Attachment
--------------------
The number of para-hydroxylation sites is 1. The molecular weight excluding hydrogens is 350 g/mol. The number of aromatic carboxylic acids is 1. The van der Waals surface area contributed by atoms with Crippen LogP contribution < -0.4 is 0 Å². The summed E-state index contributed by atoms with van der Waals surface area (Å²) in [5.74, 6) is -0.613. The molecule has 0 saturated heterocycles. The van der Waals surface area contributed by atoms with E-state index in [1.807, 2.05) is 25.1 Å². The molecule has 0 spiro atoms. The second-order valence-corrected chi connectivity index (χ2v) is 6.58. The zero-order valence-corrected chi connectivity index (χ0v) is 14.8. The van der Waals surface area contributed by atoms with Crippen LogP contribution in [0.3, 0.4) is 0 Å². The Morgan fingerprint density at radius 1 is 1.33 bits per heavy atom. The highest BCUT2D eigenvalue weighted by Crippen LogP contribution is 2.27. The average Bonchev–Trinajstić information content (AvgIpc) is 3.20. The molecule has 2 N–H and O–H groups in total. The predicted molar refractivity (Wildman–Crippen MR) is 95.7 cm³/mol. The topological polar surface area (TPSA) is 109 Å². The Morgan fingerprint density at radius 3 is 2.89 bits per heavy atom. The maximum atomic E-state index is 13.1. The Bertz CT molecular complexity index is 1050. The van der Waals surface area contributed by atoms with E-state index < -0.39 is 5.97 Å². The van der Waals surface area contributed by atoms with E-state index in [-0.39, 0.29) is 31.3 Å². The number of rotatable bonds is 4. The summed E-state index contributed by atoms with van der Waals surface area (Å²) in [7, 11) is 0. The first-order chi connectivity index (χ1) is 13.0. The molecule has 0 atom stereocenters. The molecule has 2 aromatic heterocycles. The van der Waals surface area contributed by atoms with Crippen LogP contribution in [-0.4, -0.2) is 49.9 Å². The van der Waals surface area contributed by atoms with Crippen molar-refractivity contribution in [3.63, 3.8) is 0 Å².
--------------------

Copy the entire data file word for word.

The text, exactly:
The number of para-hydroxylation sites is 1. The molecular weight excluding hydrogens is 350 g/mol. The number of aromatic carboxylic acids is 1. The van der Waals surface area contributed by atoms with Crippen LogP contribution < -0.4 is 0 Å². The summed E-state index contributed by atoms with van der Waals surface area (Å²) in [5.74, 6) is -0.613. The molecule has 0 saturated heterocycles. The van der Waals surface area contributed by atoms with E-state index in [1.807, 2.05) is 25.1 Å². The molecule has 0 spiro atoms. The second-order valence-corrected chi connectivity index (χ2v) is 6.58. The zero-order valence-corrected chi connectivity index (χ0v) is 14.8. The van der Waals surface area contributed by atoms with Crippen LogP contribution in [0.3, 0.4) is 0 Å². The Morgan fingerprint density at radius 1 is 1.33 bits per heavy atom. The highest BCUT2D eigenvalue weighted by Crippen LogP contribution is 2.27. The average Bonchev–Trinajstić information content (AvgIpc) is 3.20. The molecule has 2 N–H and O–H groups in total. The predicted molar refractivity (Wildman–Crippen MR) is 95.7 cm³/mol. The topological polar surface area (TPSA) is 109 Å². The Morgan fingerprint density at radius 3 is 2.89 bits per heavy atom. The maximum atomic E-state index is 13.1. The Bertz CT molecular complexity index is 1050. The van der Waals surface area contributed by atoms with E-state index < -0.39 is 5.97 Å². The van der Waals surface area contributed by atoms with E-state index in [-0.39, 0.29) is 31.3 Å². The number of rotatable bonds is 4. The summed E-state index contributed by atoms with van der Waals surface area (Å²) in [7, 11) is 0. The first-order chi connectivity index (χ1) is 13.0. The molecule has 0 atom stereocenters. The molecule has 2 aromatic heterocycles. The van der Waals surface area contributed by atoms with Crippen LogP contribution in [-0.4, -0.2) is 49.9 Å². The van der Waals surface area contributed by atoms with Crippen molar-refractivity contribution in [3.63, 3.8) is 0 Å².